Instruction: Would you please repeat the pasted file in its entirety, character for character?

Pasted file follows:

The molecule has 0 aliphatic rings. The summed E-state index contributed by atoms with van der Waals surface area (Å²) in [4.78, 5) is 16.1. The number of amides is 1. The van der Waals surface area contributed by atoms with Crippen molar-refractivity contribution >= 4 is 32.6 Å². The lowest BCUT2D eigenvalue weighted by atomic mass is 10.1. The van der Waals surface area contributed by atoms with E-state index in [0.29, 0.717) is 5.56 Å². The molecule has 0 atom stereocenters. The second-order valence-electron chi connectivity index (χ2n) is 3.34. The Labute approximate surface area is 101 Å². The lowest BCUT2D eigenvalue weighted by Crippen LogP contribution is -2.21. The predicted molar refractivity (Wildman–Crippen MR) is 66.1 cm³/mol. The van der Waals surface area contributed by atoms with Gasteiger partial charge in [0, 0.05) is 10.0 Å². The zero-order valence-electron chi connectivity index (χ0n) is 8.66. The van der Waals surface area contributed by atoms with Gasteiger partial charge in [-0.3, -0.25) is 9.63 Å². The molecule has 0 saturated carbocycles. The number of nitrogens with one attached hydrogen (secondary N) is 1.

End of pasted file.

The molecule has 0 aliphatic rings. The summed E-state index contributed by atoms with van der Waals surface area (Å²) in [4.78, 5) is 16.1. The number of amides is 1. The van der Waals surface area contributed by atoms with Crippen molar-refractivity contribution >= 4 is 32.6 Å². The lowest BCUT2D eigenvalue weighted by atomic mass is 10.1. The van der Waals surface area contributed by atoms with E-state index in [0.29, 0.717) is 5.56 Å². The molecule has 0 atom stereocenters. The second-order valence-electron chi connectivity index (χ2n) is 3.34. The Labute approximate surface area is 101 Å². The lowest BCUT2D eigenvalue weighted by Crippen LogP contribution is -2.21. The predicted molar refractivity (Wildman–Crippen MR) is 66.1 cm³/mol. The van der Waals surface area contributed by atoms with Gasteiger partial charge in [0, 0.05) is 10.0 Å². The zero-order valence-electron chi connectivity index (χ0n) is 8.66. The van der Waals surface area contributed by atoms with Gasteiger partial charge in [-0.3, -0.25) is 9.63 Å². The molecule has 0 saturated carbocycles. The number of nitrogens with one attached hydrogen (secondary N) is 1.